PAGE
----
Get off the Bench Interviews Young Professional Rachelle Vyas
Rachelle Vyas currently works as a Program Manager at USIS, previously served as a Captain in the U.S. Marine Corps, has held positions at ManTech International, and is the quintessential example of a successful and driven young
professional. Vyas received her B.A. from Georgetown University and her MBA from George Washington University.
After reading Get off the Bench, Vyas realized that she was missing one very important aspect of developing a successful career – relationship building.
In our interview with Vyas, she discusses how Get off the Bench impacted her career, what she learned from the book as a young professional, and why the book is very relevant to other young executives.
Q: Please tell us a little bit about your background and your role currently.
A: Growing up, I was always taught that the path to success was a good education. My father, being the former Imperial Minister of Culture and Education in Ethiopia, pushed me and my siblings to the best schools that this area had to offer: I attended the French International School, graduated from Walt Whitman High School, received my Bachelor’s from Georgetown University, and my MBA from The George Washington University. Additionally, I served in the United States Marine Corps for six years, attaining the rank of Captain.
Q: How did you hear about the book? What made you want to read Get Off the Bench?
A: After transitioning from the Marine Corps, I moved back to this area and began working for ManTech – where I met my mentor Mark Chadason. I felt that I had done everything that I had been taught – I had a great education, I had served my country honorably in billets often times much above my rank, and I had “checked the box” regarding letters of recommendations. So, why was it that I consistently saw my peers and colleagues, without my credentials or corporate ranking, moving up the corporate ladder before me?
As any over-achiever who is unwilling to accept failure would do, I began to obsess over figuring out the answer. Then, one evening, about three months ago, I began “googling” why I just could not get ahead in my career; and I stumbled upon Sid’s book.
“Instead of doing everything myself (contacting Executive Recruiters, for instance), I have placed an emphasis on connecting with like-minded folks and organizations and, most importantly, reconnecting with my expansive network – and letting it do the work for me.”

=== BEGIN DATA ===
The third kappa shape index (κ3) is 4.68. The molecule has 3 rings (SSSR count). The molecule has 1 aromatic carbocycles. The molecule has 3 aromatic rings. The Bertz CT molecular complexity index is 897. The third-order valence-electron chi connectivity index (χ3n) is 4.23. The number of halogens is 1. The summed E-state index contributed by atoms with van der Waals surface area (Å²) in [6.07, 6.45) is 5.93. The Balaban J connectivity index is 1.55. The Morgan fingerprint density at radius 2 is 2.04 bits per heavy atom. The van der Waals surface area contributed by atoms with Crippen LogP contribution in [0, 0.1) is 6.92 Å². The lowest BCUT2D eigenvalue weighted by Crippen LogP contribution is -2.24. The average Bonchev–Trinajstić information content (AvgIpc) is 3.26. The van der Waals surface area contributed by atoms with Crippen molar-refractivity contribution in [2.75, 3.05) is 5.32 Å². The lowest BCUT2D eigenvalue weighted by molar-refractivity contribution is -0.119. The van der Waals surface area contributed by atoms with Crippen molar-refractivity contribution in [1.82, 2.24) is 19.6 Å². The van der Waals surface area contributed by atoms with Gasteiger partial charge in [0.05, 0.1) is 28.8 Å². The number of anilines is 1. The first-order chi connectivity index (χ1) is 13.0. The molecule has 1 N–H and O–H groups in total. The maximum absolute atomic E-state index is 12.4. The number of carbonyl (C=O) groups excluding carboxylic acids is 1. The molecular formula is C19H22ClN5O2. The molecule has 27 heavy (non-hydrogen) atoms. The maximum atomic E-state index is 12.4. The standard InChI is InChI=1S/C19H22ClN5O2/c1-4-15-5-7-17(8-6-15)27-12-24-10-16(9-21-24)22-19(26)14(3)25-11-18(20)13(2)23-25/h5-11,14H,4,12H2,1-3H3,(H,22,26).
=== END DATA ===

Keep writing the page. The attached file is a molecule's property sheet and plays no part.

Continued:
Q: What aspects of the book did you find most helpful?
A: After ordering it online, I read it aggressively once, then read it analytically a second time. I read it a third time, using the text to help me to conduct a self-analysis upon which I re-evaluated my professional strengths and weaknesses. I had read many books about “being successful”, but none of them inspired me and motivated me like Sid’s did.
I felt that throughout the text, he was talking to me, personally. I could readily identify that, without knowing it, I had become someone who “sits on the sidelines” and that I was not taking advantage of my tremendous network that I had amassed through work, school and my personal life.
Q: Has Get Off the Bench changed the way you are pursuing your career? Have you joined any new organizations etc?
A: Yes, absolutely. Instead of doing everything myself (contacting Executive Recruiters, for instance), I have placed an emphasis on connecting with like-minded folks and organizations and, most importantly, reconnecting with my expansive network – and letting it do the work for me. I no longer feel that I am pursuing my career in isolation, and thanks to my new approach, I have realized that there are many others who are willing and happy to help me grow professionally.
Q: What is your favorite quote from the book?
A: “Decide on your brand and build it. (…)The best way to achieve your desired brand is to become the person you want to be through hard work, investing in yourself and others, and honest reflection” (pgs. 55 and 57).
Q: Do you feel Get Off the Bench is relatable to young professionals? Why?
A: Yes, it is a “must read” for young professionals – especially those who are entering the work-force. It will help them to decipher the corporate puzzle and
to make strategic alliances and mentorships early-on, which will help them to drive
their career and help them to achieve their goal of succeeding in their industry.